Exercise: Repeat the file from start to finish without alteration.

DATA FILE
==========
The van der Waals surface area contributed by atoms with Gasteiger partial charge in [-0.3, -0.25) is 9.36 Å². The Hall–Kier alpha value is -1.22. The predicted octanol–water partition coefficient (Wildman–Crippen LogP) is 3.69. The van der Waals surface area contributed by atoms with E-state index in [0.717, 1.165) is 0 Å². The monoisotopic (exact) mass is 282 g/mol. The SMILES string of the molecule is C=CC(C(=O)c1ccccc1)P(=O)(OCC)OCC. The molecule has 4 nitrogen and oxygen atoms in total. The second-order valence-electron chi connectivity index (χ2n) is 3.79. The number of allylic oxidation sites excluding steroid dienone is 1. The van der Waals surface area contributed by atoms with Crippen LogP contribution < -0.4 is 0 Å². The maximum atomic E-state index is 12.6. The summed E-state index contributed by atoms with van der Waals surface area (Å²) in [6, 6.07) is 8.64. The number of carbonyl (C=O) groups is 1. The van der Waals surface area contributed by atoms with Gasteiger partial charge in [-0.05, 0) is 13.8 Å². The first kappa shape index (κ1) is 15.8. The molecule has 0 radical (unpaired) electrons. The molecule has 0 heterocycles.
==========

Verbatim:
The van der Waals surface area contributed by atoms with Gasteiger partial charge in [-0.3, -0.25) is 9.36 Å². The Hall–Kier alpha value is -1.22. The predicted octanol–water partition coefficient (Wildman–Crippen LogP) is 3.69. The van der Waals surface area contributed by atoms with E-state index in [0.717, 1.165) is 0 Å². The monoisotopic (exact) mass is 282 g/mol. The SMILES string of the molecule is C=CC(C(=O)c1ccccc1)P(=O)(OCC)OCC. The molecule has 4 nitrogen and oxygen atoms in total. The second-order valence-electron chi connectivity index (χ2n) is 3.79. The number of allylic oxidation sites excluding steroid dienone is 1. The van der Waals surface area contributed by atoms with Crippen LogP contribution < -0.4 is 0 Å². The maximum atomic E-state index is 12.6. The summed E-state index contributed by atoms with van der Waals surface area (Å²) in [6, 6.07) is 8.64. The number of carbonyl (C=O) groups is 1. The van der Waals surface area contributed by atoms with Gasteiger partial charge in [-0.05, 0) is 13.8 Å². The first kappa shape index (κ1) is 15.8. The molecule has 0 radical (unpaired) electrons. The molecule has 0 heterocycles.